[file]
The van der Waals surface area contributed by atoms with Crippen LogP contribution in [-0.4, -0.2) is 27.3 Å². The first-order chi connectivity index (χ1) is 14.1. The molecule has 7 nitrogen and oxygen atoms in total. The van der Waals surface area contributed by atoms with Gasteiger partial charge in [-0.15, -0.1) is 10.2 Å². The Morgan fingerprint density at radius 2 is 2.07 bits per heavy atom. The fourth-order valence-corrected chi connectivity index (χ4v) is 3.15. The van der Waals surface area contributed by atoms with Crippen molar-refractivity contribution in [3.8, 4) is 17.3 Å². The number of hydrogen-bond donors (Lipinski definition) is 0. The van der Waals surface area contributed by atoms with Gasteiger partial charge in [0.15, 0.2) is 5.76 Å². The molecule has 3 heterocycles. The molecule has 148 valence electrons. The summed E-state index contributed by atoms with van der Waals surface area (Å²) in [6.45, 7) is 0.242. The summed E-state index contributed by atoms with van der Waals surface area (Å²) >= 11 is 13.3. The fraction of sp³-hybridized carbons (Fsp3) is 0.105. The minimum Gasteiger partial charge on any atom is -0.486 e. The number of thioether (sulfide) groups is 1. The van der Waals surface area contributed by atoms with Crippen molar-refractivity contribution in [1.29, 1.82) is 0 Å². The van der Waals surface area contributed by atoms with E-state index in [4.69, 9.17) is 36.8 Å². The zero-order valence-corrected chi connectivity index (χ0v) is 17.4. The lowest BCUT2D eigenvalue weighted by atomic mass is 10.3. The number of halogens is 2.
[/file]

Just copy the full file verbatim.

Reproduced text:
The van der Waals surface area contributed by atoms with Crippen LogP contribution in [-0.4, -0.2) is 27.3 Å². The first-order chi connectivity index (χ1) is 14.1. The molecule has 7 nitrogen and oxygen atoms in total. The van der Waals surface area contributed by atoms with Gasteiger partial charge in [-0.15, -0.1) is 10.2 Å². The Morgan fingerprint density at radius 2 is 2.07 bits per heavy atom. The fourth-order valence-corrected chi connectivity index (χ4v) is 3.15. The van der Waals surface area contributed by atoms with Crippen molar-refractivity contribution in [3.8, 4) is 17.3 Å². The number of hydrogen-bond donors (Lipinski definition) is 0. The van der Waals surface area contributed by atoms with Gasteiger partial charge in [0.15, 0.2) is 5.76 Å². The molecule has 3 heterocycles. The molecule has 148 valence electrons. The summed E-state index contributed by atoms with van der Waals surface area (Å²) in [6.45, 7) is 0.242. The summed E-state index contributed by atoms with van der Waals surface area (Å²) >= 11 is 13.3. The fraction of sp³-hybridized carbons (Fsp3) is 0.105. The minimum Gasteiger partial charge on any atom is -0.486 e. The number of thioether (sulfide) groups is 1. The van der Waals surface area contributed by atoms with Crippen molar-refractivity contribution in [1.29, 1.82) is 0 Å². The van der Waals surface area contributed by atoms with E-state index in [4.69, 9.17) is 36.8 Å². The zero-order valence-corrected chi connectivity index (χ0v) is 17.4. The lowest BCUT2D eigenvalue weighted by atomic mass is 10.3. The number of halogens is 2.